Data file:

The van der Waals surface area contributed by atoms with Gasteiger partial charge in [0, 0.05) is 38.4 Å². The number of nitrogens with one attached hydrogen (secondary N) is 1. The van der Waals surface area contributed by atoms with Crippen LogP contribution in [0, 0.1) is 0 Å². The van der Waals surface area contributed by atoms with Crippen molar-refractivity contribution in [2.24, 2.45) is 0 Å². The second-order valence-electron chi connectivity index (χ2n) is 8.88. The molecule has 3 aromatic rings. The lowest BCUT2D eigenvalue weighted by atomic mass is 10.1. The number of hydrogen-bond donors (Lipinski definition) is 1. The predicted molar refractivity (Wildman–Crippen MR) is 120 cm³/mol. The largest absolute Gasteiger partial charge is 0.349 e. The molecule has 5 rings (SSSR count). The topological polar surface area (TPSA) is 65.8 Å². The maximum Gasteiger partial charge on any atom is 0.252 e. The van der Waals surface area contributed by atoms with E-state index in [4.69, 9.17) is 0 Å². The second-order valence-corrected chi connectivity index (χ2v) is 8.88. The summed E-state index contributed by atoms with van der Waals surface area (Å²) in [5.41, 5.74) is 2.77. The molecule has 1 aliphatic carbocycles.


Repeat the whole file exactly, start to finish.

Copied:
The van der Waals surface area contributed by atoms with Gasteiger partial charge in [0, 0.05) is 38.4 Å². The number of nitrogens with one attached hydrogen (secondary N) is 1. The van der Waals surface area contributed by atoms with Crippen LogP contribution in [0, 0.1) is 0 Å². The van der Waals surface area contributed by atoms with Crippen molar-refractivity contribution in [2.24, 2.45) is 0 Å². The second-order valence-electron chi connectivity index (χ2n) is 8.88. The molecule has 3 aromatic rings. The lowest BCUT2D eigenvalue weighted by atomic mass is 10.1. The number of hydrogen-bond donors (Lipinski definition) is 1. The predicted molar refractivity (Wildman–Crippen MR) is 120 cm³/mol. The largest absolute Gasteiger partial charge is 0.349 e. The molecule has 5 rings (SSSR count). The topological polar surface area (TPSA) is 65.8 Å². The maximum Gasteiger partial charge on any atom is 0.252 e. The van der Waals surface area contributed by atoms with E-state index in [4.69, 9.17) is 0 Å². The second-order valence-corrected chi connectivity index (χ2v) is 8.88. The summed E-state index contributed by atoms with van der Waals surface area (Å²) in [5.41, 5.74) is 2.77. The molecule has 1 aliphatic carbocycles.